Scen. e int.: Gene Gauntier; Prod.: Kalem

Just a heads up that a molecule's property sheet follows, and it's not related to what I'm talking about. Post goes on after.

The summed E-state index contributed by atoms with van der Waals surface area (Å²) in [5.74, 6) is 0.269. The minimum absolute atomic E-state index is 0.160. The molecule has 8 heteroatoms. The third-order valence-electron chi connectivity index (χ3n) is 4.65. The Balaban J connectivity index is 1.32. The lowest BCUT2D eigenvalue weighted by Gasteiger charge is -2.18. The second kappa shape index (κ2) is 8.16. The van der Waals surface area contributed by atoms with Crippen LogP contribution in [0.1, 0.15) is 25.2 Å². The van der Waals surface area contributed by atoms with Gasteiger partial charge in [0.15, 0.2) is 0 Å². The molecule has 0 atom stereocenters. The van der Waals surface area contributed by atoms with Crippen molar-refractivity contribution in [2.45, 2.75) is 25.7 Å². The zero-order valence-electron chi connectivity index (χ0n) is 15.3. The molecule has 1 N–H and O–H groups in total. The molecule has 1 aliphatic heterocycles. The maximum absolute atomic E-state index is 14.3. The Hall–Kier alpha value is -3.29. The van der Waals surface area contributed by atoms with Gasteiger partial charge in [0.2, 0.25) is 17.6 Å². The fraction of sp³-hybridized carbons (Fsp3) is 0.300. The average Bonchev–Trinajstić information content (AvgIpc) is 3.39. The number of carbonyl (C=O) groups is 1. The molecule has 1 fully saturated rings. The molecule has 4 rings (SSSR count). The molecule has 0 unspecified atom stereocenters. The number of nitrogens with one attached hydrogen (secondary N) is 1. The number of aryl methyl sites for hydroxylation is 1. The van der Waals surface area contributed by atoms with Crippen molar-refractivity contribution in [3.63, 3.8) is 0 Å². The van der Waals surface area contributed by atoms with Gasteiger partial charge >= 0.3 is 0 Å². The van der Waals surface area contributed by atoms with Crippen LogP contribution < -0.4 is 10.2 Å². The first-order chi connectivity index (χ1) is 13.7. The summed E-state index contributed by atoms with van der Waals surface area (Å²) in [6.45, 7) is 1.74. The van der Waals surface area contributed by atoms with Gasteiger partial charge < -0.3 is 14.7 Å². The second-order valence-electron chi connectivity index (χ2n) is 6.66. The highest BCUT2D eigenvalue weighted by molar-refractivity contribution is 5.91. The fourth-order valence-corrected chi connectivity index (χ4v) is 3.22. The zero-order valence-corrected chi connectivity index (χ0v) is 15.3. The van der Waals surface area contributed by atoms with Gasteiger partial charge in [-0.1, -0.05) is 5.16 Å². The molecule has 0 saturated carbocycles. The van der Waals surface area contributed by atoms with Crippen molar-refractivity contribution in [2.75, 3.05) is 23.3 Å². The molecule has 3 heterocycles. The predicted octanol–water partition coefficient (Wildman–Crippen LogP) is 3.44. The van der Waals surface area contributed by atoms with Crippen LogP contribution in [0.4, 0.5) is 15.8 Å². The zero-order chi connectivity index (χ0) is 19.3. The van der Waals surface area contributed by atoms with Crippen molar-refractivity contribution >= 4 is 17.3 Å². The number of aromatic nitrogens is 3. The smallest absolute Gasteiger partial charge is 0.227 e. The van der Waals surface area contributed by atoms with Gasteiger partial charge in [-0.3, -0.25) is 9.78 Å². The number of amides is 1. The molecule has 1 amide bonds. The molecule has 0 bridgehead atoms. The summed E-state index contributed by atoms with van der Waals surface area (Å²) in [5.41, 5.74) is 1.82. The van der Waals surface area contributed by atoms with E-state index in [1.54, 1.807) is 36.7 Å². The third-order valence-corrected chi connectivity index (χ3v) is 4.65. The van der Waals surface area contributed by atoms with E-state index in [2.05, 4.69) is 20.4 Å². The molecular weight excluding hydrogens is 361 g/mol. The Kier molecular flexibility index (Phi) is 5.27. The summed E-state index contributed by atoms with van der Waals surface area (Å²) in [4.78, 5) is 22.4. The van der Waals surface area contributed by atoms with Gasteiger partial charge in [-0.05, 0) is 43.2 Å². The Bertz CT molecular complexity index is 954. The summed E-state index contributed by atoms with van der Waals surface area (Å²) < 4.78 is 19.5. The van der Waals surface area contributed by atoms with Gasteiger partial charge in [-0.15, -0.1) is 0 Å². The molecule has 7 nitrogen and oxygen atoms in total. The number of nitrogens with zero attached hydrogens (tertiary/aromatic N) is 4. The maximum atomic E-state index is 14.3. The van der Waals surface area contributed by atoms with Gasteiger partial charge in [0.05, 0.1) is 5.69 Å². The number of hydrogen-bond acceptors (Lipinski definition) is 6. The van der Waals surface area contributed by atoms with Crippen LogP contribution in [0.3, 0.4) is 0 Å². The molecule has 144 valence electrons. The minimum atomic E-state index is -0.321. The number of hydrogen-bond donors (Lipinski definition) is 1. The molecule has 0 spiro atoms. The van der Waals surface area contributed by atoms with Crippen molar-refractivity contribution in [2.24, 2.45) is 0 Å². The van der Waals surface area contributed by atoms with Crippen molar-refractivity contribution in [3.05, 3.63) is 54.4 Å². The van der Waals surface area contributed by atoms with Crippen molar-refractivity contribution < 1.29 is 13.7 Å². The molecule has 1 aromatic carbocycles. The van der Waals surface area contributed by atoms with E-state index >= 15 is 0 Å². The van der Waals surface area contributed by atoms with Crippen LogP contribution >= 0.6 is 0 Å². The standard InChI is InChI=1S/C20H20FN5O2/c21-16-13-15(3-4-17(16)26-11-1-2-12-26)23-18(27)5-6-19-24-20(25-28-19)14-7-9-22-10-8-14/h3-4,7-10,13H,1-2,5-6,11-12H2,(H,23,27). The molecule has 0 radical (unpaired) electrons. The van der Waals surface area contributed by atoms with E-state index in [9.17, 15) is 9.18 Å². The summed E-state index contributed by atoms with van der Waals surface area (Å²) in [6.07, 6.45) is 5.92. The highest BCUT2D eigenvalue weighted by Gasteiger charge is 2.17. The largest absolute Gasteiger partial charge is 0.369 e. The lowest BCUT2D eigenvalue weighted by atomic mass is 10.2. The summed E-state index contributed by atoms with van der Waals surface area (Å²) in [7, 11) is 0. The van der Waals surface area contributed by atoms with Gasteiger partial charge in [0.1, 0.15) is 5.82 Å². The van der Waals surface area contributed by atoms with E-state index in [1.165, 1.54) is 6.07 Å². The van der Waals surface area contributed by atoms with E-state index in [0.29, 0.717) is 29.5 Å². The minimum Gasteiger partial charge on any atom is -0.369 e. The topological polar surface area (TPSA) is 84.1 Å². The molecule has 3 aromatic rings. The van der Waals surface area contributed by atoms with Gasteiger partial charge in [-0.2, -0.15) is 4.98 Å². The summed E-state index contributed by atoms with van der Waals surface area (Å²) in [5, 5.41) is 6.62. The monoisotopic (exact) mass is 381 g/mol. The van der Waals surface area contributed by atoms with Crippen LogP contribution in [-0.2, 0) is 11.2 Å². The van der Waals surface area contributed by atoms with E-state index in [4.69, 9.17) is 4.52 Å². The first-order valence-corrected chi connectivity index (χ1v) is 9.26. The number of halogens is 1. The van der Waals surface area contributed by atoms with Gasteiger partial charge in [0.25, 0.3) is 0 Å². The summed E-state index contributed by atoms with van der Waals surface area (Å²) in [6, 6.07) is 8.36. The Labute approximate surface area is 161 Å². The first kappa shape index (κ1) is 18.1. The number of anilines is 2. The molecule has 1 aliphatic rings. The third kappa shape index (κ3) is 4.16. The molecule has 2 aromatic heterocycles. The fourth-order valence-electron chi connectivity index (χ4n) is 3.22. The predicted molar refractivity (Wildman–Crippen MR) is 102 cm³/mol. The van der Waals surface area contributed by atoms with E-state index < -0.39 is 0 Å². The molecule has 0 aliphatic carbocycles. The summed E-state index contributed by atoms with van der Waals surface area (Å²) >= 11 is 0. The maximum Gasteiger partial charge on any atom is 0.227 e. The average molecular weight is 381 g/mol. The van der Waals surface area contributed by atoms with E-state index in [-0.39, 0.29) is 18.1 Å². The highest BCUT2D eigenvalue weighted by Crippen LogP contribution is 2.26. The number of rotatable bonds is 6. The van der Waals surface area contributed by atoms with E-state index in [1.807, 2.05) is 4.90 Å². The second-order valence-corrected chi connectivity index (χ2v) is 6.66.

Before the phenomenon of serial cinema exploded across the American screens with such epochal successes as What Happened to Mary (1912), The Adventures of Kathleen (1913), and The Perils of Pauline (1914), some series films had already begun to exploit the attractiion of young, heroic women confronting danger. Among the first was Gene Gauntier’s Girl Spy, a heroine of the Civil War, striking in her ability to go from the frothy innocence of a crinoline dress to a male disguise in order to perform, incognito, vital missions that are praised by the General. Gene Gauntier was hired at Kalem Studios in 1906, and shortly after she became known as the “Kalem Girl.” The writer of more than 30 films, and the director of at least one of them (The Grandmother, 1909), she also created the character of the girl-spy in a series of four adventure episodes, which started in 1909, with The Girl Spy: An Incident of the Civil War, and continued until a last release in 1911, A Hitherto Unrelated Incident of the Girl Spy. In her autobiography, Gauntier recalls how her character was always ready to do, “difficult and sometimes dangerous stunts… I played a Southern girl disguised as a boy of ’61. It made a tremendous hit and exhibitors wrote in for more. Thus began the first series made in films, and I kept them up for two years until, tired of sprains and bruises and with brains sucked dry of any more adventures for the intrepid young woman, I married her off and ended the war. And I thought this would be the finish. Not so! The demand for them still came in and I was compelled to come back with one called A Hitherto Unrelated Incident of the Girl Spy.